“You here on your spring break?” Said an astonished elderly woman while exiting mass. My nervous nod and smile made her plump cheeks tighten into a broad, loving smile.
“Bless you! Thank you so much for coming, bless your heart!” Some of our service trip group had decided to attend a Catholic mass at St. Peter Claver to experience some New Orleans culture. The mass was complete with a gospel choir and passionate preacher, not to mention a couple hundred spirited New Orleans residents all happy to welcome us to their church. The nineteen of us had fund-raised and paid to spend a week in New Orleans as volunteer construction workers for the St. Bernard Project. While we arrived there as amateurs, they taught us enough of the basics to put in drywall and flooring, frame doors, mud walls, apply baseboards, and plenty of other tasks. We left for Louisiana early Saturday morning, so I naturally stayed up until 2:30 AM folding laundry and packing for the trip. I took a quick two hour nap before getting up, showering, and going through the spring break room checklist with Nelson. Both of us were excited to get to hit the road and get together with the rest of the service group.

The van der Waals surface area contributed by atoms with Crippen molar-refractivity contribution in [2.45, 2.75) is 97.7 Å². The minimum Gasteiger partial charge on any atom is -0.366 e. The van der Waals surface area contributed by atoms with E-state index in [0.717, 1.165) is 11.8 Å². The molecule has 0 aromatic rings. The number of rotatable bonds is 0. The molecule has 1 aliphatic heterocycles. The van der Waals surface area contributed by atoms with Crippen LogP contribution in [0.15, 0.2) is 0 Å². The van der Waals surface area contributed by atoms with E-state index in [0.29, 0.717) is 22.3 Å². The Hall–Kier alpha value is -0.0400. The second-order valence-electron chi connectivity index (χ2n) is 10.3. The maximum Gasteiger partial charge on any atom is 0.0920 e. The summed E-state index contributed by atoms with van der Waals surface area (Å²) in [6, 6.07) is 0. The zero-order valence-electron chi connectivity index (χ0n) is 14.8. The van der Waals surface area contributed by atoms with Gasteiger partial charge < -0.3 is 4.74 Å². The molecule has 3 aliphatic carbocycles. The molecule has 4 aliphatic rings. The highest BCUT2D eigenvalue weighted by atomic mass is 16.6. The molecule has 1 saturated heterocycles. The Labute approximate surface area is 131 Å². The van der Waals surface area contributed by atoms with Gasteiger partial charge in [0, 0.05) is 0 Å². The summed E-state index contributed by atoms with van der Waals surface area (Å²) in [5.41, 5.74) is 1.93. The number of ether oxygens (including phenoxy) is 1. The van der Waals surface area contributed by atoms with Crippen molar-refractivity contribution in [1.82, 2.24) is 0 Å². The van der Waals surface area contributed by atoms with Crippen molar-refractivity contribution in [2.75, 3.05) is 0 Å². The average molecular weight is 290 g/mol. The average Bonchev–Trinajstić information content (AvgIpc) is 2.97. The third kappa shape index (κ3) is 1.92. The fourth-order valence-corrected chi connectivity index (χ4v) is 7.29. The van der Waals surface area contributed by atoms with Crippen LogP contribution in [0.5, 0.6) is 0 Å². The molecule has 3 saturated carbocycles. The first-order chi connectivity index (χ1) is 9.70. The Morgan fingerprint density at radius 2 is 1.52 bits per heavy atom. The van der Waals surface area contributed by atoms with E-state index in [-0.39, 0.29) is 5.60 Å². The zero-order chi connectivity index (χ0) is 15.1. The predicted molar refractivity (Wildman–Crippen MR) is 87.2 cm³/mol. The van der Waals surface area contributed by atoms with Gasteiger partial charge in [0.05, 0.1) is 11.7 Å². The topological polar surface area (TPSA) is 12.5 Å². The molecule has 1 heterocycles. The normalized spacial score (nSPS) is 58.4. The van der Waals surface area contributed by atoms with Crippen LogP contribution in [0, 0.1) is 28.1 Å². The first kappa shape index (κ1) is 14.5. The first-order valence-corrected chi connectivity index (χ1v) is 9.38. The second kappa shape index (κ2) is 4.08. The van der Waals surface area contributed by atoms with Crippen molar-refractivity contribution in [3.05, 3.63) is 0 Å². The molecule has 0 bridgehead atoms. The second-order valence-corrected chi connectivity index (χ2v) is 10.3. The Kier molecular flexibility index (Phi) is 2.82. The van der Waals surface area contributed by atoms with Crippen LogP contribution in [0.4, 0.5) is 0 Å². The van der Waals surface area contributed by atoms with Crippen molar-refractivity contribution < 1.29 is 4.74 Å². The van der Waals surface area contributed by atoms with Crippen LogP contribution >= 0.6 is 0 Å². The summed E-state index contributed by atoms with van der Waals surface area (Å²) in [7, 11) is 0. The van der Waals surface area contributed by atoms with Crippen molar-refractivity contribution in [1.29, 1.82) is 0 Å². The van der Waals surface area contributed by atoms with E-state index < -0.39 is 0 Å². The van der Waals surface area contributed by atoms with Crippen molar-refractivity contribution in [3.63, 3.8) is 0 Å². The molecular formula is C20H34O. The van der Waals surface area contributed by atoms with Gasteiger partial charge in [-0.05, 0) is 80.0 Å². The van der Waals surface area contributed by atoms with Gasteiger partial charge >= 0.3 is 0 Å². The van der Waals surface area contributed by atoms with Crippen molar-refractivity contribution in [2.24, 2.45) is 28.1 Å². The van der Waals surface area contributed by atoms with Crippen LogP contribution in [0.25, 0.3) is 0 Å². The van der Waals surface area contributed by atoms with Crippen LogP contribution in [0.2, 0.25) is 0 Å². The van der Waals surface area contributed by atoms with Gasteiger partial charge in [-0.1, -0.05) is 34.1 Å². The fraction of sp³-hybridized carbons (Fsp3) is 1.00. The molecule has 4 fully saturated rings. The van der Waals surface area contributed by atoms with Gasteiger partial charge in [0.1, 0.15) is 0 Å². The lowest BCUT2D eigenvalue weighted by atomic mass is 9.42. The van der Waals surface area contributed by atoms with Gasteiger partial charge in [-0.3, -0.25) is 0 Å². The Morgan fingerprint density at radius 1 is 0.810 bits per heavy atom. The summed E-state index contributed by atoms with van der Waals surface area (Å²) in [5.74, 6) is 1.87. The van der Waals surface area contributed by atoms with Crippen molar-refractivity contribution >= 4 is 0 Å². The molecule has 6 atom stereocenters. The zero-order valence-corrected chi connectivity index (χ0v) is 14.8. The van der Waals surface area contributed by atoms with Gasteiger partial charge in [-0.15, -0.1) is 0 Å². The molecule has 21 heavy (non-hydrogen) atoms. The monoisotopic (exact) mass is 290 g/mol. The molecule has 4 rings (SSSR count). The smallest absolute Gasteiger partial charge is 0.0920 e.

When we arrived to the night lights of New Orleans and weren’t able to see much of the city from the plane. On the van ride to our place to stay questions kept running through my head. Were some of the rundown houses I remnants of Katrina? What was here before and after the hurricane? Where would we be working? Those questions would have to wait a little longer, the first task was to settle in to Camp Hope. The camp was a converted school, first for volunteers after Katrina, and later for BP cleanup workers during the spill. It had recently been reopened for Katrina volunteers and we were one of the first groups to stay there since it reopened. The converted classrooms were outfitted with about 15 bunk-beds and comfortably fit the six guys in one and the thirteen girls in the other.
The first day in New Orleans we had breakfast at the Waffle House and feasted on servings of hash-browns, eggs, toast and, of course, a variety of differently flavored waffles. Later that day, the trip leaders had scheduled us with tours of the area, showing us some of the reasons for Katrina’s large impact on the city. We toured the levees, parts of the severely reduced wetlands and saw illustrations of the surrounding area’s topography, and how New Orleans lies primarily below sea level. After the tour we went to a local street market and bought a few souvenirs and returned home for dinner and a nightly group meeting.